I have been teaching students and teachers in Washington, DC, the town where my mother and father raised me, since 1997. Recently I was able to reconvene with Mr. Lawrence—at least in spirit—when I took a group of high school students to The Phillips Collection to view his epic Migration Series. My students were working on oral history projects as part of our Real World History Class—an after school honors elective class in which 20 students from ten different high schools across the city are enrolled. We spent the fall reading Isabel Wilkerson’s The Warmth of Other Suns: The Epic Story of America’s Great Migration. In keeping with the ideals of the class and Center for Inspired Teaching, it was time to shift from (just) studying history to actually doing it. I paired the students with black Washingtonians who moved here from the South before 1970 and arranged for these older adults to meet us at the Phillips so that they and the students could view the series together. After students viewed the series with their interviewees, all of them sat together, discussed, and recorded what they had seen in the gallery.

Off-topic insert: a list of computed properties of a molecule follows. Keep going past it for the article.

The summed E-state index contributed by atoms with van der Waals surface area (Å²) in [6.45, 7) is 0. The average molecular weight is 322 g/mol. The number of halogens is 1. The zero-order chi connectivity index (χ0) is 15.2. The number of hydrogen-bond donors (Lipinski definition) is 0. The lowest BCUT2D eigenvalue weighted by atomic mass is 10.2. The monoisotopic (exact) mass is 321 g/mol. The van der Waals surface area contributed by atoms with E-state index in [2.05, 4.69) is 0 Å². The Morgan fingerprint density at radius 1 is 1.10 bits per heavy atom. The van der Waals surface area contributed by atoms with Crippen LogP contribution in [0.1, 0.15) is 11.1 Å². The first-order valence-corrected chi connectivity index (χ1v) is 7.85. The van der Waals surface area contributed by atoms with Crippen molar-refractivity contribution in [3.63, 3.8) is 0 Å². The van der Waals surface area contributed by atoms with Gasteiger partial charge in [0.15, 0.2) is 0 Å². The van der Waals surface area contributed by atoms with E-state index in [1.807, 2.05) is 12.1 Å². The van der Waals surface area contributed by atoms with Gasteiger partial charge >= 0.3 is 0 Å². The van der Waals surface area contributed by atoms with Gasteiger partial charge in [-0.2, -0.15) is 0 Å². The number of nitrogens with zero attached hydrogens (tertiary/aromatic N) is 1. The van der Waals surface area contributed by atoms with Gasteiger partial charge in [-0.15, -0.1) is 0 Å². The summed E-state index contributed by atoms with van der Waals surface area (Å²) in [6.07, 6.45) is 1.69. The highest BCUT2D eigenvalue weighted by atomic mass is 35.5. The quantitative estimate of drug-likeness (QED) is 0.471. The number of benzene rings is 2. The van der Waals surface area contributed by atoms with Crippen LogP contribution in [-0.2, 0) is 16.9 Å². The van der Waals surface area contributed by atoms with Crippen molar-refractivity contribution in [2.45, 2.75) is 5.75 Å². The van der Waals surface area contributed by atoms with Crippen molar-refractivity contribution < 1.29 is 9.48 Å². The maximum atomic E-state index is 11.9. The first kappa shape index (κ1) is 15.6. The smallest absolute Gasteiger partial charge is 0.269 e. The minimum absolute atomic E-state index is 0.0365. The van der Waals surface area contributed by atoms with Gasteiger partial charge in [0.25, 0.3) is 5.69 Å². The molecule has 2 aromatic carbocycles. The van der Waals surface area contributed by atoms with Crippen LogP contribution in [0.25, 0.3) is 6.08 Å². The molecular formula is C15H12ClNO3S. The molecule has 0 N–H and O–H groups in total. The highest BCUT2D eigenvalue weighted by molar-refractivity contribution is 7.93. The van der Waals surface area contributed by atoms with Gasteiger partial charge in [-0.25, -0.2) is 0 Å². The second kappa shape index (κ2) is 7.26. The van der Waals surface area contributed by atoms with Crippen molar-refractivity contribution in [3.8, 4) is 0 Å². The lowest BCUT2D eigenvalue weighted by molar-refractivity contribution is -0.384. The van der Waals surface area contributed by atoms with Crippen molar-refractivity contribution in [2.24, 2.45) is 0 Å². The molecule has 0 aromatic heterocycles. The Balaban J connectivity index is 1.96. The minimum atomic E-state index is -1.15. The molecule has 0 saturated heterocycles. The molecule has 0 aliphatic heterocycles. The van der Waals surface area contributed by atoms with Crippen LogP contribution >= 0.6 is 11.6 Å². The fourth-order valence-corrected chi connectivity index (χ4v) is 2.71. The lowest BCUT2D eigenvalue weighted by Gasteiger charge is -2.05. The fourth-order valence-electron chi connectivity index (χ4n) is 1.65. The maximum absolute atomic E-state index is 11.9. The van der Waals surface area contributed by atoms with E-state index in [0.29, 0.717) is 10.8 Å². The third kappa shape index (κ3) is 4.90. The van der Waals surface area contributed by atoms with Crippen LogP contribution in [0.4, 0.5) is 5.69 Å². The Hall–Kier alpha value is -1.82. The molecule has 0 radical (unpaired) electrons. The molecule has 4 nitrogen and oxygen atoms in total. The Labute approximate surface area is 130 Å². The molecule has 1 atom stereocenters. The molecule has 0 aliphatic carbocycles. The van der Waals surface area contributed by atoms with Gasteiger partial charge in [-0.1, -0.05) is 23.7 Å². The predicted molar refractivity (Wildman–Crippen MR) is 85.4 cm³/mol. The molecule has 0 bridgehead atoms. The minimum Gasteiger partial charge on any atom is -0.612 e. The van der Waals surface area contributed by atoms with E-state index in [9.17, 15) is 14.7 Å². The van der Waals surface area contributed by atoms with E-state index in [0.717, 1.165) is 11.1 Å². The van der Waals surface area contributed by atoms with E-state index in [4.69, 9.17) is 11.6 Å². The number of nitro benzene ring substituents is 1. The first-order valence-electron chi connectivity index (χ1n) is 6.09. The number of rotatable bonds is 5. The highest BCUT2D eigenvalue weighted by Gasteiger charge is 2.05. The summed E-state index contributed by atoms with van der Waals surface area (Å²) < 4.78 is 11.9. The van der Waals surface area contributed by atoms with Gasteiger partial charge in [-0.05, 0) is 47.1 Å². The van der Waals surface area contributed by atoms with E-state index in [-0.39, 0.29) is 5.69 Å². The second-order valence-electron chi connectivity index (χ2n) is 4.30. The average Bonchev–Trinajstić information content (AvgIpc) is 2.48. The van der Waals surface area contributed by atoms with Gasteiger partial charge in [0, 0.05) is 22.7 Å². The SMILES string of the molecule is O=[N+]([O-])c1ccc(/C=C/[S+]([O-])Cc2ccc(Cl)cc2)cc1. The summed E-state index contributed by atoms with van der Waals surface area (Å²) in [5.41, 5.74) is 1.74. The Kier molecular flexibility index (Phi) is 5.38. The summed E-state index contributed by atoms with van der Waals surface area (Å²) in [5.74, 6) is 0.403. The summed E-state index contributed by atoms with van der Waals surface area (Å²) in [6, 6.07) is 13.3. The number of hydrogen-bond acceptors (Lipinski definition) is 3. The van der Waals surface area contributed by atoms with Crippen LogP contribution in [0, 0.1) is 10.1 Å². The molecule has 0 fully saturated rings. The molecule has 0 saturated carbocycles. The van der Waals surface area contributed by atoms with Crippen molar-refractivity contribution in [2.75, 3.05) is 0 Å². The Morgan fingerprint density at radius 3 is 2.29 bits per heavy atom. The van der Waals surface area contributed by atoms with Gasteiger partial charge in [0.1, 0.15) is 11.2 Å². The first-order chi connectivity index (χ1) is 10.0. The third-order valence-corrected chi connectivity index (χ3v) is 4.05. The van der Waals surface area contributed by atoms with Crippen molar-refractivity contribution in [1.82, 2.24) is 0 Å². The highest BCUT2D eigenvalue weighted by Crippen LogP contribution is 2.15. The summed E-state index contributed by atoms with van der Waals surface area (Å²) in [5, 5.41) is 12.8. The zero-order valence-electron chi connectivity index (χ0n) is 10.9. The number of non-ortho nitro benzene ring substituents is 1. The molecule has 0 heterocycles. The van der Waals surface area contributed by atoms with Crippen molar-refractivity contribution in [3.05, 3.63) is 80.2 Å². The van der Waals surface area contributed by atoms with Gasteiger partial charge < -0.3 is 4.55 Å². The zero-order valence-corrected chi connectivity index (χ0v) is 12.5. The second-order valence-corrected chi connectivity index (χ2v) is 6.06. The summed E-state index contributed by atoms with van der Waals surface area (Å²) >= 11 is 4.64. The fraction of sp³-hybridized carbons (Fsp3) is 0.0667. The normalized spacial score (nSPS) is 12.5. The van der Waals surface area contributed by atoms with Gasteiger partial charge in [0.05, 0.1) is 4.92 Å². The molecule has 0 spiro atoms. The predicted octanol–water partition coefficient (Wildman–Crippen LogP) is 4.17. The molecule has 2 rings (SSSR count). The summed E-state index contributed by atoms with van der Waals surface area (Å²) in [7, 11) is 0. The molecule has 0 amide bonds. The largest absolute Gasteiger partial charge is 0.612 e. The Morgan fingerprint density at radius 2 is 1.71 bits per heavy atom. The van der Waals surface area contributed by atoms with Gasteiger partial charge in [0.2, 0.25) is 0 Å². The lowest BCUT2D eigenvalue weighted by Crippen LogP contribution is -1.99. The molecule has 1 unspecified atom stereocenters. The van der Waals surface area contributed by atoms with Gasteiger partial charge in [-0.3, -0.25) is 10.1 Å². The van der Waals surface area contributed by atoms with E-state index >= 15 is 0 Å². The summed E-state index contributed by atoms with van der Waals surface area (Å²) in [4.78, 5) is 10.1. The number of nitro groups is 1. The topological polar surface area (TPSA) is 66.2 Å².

It was a delight seeing the teenagers switch into respect-for-their-elders mode; watching young and old discuss artwork and history together was a treat. I’m certain that Lawrence’s work sparked some questions from the students that they wouldn’t have otherwise asked. For example, Panel no. 53 in the series features long-time African-American residents of northern cities who met the migrants with “aloofness and disdain,” which prompted one student to ask her interviewee if she had encountered similar disdain. Another student made connections between some of the brutality shown in the Lawrence’s work with the recent events in Ferguson, Missouri and Staten Island, New York.

I can’t wait to read the oral history projects the students have just submitted, and I’m already looking forward to the time I’ll spend with Lawrence’s The Migration Series and next year’s Real World History students.

Cosby Hunt, Manager of Teaching and Learning at Center for Inspired Teaching